Saturday, March 14, 2009

Innovation in Bone Marrow Growth and Stem Cells

Bone marrow plays an important role in the immune system and bodily rejuvenation. Stem cells that originate within bone marrow generate various sorts of infection-fighting blood cells and help repair damaged organs. At the university of Ann Arbor, Michigan, Nicholas Kotov and colleagues have been trying to artificially grow bone marrow.

Dr. Kotov's team has tried to replicate the 3-D interior of bone using a material called hydromel, which is soft. To account for bone's rigidity, Kotov seeded liquid hydromel with tiny granules of polystyrene. Upon solidification the granules were dissolved in tetrahydrofurane, a solvent, leaving a porous structure. This is key, because in the body stem cells, from which marrow is formed, grow in tiny pores within the bone. Once the matrix was complete, researchers transplanted donor bone marrow into the culture.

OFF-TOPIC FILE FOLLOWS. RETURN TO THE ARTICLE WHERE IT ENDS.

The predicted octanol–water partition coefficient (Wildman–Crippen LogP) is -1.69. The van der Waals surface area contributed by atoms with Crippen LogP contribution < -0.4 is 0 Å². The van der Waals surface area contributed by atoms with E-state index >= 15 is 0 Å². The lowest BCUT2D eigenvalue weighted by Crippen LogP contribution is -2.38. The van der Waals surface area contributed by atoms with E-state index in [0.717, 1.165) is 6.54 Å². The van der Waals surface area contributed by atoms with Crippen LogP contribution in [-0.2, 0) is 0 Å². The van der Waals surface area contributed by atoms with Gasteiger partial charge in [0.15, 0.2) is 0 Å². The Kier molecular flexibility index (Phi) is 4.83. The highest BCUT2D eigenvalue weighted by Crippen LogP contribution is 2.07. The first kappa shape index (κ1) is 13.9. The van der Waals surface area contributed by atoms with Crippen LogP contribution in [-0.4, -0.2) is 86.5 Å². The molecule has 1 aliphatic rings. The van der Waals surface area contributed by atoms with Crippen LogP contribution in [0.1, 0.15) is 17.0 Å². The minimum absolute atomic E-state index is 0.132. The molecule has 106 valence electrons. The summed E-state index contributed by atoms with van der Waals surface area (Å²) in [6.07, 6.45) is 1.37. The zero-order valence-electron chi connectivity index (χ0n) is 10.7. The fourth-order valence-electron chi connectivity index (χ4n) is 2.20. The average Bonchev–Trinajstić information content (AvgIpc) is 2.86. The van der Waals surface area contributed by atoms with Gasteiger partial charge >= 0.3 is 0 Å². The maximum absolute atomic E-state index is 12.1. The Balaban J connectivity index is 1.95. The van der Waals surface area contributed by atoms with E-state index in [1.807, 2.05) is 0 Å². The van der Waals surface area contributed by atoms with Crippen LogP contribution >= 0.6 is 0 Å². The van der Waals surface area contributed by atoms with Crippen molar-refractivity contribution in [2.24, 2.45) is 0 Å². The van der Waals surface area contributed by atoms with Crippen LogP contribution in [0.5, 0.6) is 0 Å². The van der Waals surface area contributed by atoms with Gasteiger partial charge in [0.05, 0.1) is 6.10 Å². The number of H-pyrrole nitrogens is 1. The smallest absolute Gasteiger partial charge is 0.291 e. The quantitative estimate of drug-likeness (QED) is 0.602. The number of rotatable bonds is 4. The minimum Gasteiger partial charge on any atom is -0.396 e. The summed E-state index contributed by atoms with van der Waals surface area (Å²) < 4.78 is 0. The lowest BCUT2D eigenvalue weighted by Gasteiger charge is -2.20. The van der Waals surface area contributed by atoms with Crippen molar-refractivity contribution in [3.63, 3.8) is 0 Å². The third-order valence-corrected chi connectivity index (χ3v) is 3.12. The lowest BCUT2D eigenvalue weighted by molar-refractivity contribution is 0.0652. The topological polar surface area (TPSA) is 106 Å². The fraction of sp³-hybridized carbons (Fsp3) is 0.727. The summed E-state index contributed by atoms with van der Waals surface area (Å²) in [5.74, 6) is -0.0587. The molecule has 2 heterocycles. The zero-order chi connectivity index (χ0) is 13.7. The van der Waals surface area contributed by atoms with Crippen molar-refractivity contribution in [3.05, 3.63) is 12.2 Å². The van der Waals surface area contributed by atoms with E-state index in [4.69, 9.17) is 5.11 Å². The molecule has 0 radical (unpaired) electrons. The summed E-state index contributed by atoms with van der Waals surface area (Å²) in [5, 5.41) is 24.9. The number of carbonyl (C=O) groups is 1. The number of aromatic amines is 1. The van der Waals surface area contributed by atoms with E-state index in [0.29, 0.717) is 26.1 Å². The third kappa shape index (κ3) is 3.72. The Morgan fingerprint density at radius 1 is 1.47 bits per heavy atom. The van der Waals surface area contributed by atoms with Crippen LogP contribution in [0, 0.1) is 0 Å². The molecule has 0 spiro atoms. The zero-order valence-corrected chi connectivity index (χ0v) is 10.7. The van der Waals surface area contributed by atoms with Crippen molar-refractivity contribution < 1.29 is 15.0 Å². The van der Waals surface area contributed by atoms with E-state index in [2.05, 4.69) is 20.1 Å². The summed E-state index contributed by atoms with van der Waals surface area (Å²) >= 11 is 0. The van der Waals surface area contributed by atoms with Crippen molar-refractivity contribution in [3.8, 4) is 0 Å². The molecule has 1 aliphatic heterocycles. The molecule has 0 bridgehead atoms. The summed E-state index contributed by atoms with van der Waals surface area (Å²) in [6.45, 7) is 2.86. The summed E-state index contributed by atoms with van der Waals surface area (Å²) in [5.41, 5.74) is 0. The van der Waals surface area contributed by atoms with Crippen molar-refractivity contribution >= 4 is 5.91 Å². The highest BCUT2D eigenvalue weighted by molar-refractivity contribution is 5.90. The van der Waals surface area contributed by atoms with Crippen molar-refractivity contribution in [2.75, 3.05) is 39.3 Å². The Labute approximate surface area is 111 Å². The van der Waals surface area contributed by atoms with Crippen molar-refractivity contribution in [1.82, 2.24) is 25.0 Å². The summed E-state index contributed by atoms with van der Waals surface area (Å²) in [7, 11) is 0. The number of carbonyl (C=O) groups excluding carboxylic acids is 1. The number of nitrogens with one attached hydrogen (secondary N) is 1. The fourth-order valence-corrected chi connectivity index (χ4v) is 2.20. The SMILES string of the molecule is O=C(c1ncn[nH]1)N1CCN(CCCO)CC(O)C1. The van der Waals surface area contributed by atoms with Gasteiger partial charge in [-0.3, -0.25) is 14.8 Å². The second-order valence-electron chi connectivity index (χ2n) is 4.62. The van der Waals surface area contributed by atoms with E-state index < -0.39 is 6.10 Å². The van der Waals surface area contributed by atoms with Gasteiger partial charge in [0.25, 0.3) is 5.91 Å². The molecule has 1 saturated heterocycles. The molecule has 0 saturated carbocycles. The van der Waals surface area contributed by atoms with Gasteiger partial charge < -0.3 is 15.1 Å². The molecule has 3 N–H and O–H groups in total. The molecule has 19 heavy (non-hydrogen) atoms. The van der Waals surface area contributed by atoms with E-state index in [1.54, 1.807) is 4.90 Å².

In the journal Biomaterials Kotov's team reported that cells placed in the artificial environment behaved as if they were in real bone-marrow tissue. In further tests, an introduction of influenze virus prompted cultured cells to release antibodies to destroy the viruses. It's enough to spark the imaginations of scientific and medical optimists. From here, researchers can study the deleterious effects certain drug therapies have on bone marrow and associated stem cells. Who knows, if tissue engineering pioneers like Kotov could one day design drug resistant bone marrow, powerful drug treatment could better target a disease by minimizing harm to a patient's body.


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